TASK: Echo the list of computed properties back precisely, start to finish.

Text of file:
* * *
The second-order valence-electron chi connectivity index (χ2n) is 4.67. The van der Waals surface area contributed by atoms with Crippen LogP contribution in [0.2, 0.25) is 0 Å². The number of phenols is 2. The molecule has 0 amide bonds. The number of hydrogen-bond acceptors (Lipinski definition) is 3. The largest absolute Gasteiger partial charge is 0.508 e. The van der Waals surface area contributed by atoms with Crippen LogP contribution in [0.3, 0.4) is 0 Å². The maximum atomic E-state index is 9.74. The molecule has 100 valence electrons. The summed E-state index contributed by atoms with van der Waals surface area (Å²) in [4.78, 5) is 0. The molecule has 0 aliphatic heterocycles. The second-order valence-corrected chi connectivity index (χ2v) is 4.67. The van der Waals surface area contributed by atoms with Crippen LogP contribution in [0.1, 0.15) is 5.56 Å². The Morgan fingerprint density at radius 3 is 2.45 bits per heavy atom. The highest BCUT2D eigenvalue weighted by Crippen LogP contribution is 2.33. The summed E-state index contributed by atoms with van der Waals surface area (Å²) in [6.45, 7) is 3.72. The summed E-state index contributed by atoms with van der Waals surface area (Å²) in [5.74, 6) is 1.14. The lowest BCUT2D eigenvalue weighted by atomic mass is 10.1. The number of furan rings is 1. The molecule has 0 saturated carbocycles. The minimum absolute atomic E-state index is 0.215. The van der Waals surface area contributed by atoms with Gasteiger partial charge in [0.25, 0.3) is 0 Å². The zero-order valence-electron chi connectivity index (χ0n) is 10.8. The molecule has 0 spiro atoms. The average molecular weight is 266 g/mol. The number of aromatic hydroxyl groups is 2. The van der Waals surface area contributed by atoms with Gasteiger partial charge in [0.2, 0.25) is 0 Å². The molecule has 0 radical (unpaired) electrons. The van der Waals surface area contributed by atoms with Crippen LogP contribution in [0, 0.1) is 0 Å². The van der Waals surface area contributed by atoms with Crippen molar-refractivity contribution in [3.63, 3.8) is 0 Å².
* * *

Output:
The second-order valence-electron chi connectivity index (χ2n) is 4.67. The van der Waals surface area contributed by atoms with Crippen LogP contribution in [0.2, 0.25) is 0 Å². The number of phenols is 2. The molecule has 0 amide bonds. The number of hydrogen-bond acceptors (Lipinski definition) is 3. The largest absolute Gasteiger partial charge is 0.508 e. The van der Waals surface area contributed by atoms with Crippen LogP contribution in [0.3, 0.4) is 0 Å². The maximum atomic E-state index is 9.74. The molecule has 100 valence electrons. The summed E-state index contributed by atoms with van der Waals surface area (Å²) in [4.78, 5) is 0. The molecule has 0 aliphatic heterocycles. The second-order valence-corrected chi connectivity index (χ2v) is 4.67. The van der Waals surface area contributed by atoms with Crippen LogP contribution in [0.1, 0.15) is 5.56 Å². The Morgan fingerprint density at radius 3 is 2.45 bits per heavy atom. The highest BCUT2D eigenvalue weighted by Crippen LogP contribution is 2.33. The summed E-state index contributed by atoms with van der Waals surface area (Å²) in [6.45, 7) is 3.72. The summed E-state index contributed by atoms with van der Waals surface area (Å²) in [5.74, 6) is 1.14. The lowest BCUT2D eigenvalue weighted by atomic mass is 10.1. The number of furan rings is 1. The molecule has 0 saturated carbocycles. The minimum absolute atomic E-state index is 0.215. The van der Waals surface area contributed by atoms with Gasteiger partial charge in [0.25, 0.3) is 0 Å². The zero-order valence-electron chi connectivity index (χ0n) is 10.8. The molecule has 0 spiro atoms. The average molecular weight is 266 g/mol. The number of aromatic hydroxyl groups is 2. The van der Waals surface area contributed by atoms with Gasteiger partial charge in [0.2, 0.25) is 0 Å². The molecule has 0 radical (unpaired) electrons. The van der Waals surface area contributed by atoms with Crippen LogP contribution in [0, 0.1) is 0 Å². The van der Waals surface area contributed by atoms with Crippen molar-refractivity contribution in [3.63, 3.8) is 0 Å².